To respond to Thayer, I would make a long list of things you can do (not just by project). How long would it take to write code, design Flash rollover, etc. etc. Then take that time and double it. It will always take longer.

Then when you do get it done under the time you said it would take, you'll look efficient.

I mean, you wouldn't want to say "I'll design a website for $500" and then get stuck with someone who want numerous redesigns and all sorts of web trickery. If you can present a menu of options for them to choose--you want more? it'll cost more--they can then decide what they want.

If you haven't got too much experience, what you can offer is low costs and speediness. But first you gotta know what they want.

Jeez, does that help or hinder?

Posted by Ted on 8 July 2003, 9:03 pm | Link

I've varied my rates a lot, depending on what I reckon the company paying them can afford. GlobalMegaCorp gets charged top whack, and they never seem to blink. LocalFriendlyMart gets me a lot cheaper. GreenHippyCharityCooperative usually gets me for free. It seems to work.

I still don't have any money, mind you.

Posted by Giles on 10 July 2003, 12:39 am | Link

With clients as varied as GlobalMegaCorp and CharityCollective, there's also the consideration of how much you're going to like the project/client, so set your price so that you won't regret it either way (ie whether you do the work or not).

Spend enough time with the potential client that you know if you can do a fixed-fee quote without the risk of it ballooning into an endless redesign. Otherwise, daily rates or put a price against a clearly-written spec. (Whether you're the one writing the spec, and whether you're doing it for free or not, is another matter...)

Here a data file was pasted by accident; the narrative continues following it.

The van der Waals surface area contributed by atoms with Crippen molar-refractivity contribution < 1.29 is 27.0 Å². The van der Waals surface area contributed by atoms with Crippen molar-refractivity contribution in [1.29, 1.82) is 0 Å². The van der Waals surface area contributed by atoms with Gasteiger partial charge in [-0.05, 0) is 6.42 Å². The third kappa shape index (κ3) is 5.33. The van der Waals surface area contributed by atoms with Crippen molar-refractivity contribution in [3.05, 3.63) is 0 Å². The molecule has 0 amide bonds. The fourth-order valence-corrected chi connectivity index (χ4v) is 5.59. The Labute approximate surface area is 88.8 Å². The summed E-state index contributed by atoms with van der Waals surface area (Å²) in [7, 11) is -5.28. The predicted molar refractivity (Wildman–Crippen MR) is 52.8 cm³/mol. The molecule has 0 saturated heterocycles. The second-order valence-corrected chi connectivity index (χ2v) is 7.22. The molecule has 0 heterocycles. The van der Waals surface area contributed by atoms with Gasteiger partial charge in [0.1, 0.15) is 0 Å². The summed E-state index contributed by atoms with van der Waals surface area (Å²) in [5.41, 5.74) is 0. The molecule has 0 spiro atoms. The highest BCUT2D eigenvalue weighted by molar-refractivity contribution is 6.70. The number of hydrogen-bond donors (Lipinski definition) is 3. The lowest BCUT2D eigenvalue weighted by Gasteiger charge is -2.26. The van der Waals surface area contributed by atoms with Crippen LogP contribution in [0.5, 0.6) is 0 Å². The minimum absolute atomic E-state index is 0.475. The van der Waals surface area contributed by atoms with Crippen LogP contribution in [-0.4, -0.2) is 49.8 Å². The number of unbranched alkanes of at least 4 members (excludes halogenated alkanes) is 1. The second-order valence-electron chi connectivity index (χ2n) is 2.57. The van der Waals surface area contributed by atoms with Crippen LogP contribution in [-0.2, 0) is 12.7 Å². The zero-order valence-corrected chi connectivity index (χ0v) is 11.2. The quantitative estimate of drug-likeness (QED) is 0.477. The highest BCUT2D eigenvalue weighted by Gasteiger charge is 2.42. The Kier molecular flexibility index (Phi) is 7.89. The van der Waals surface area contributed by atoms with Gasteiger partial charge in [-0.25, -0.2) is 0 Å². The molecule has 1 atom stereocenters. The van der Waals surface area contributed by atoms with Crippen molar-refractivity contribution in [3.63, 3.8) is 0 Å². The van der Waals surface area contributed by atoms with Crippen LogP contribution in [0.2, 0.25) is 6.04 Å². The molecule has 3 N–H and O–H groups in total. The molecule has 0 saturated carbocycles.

Paul Murphy and David Brake are spot on when they say you shouldn't underestimate the amount of time you'll spending not working, marketing yourself, doing new business etc. I think that this, more than compensation for the lack of pension-like benefits, is the primary reason that many freelancers who want an effective salary of X, add 33-50% to it.

Posted by rodcorp on 10 July 2003, 10:11 am | Link

Good posting from Giles. It's important to approach it from the correct direction, i.e. charge as high as the market will bear, rather than get by on the bare minimum.

I don't know about computer people, but an increasingly large number of newspapers (such as the Independent) and magazines are being sub-edited by freelancers with just a core staff who are basically administrators.

To give an example: a freelance sub-editor at "Computer Weekly" gets

Posted by Glyn on 11 July 2003, 7:37 pm | Link

In translation we have a very competitive field. Too many translators compete for only a few jobs. I was lucky with larger companies charging my rate of US $0.12 per word or $ 45.00 per hour. The problem are agencies who sub out the work and try to get my work for almost nothing.

Posted by Rolf on 10 September 2009, 2:54 am | Link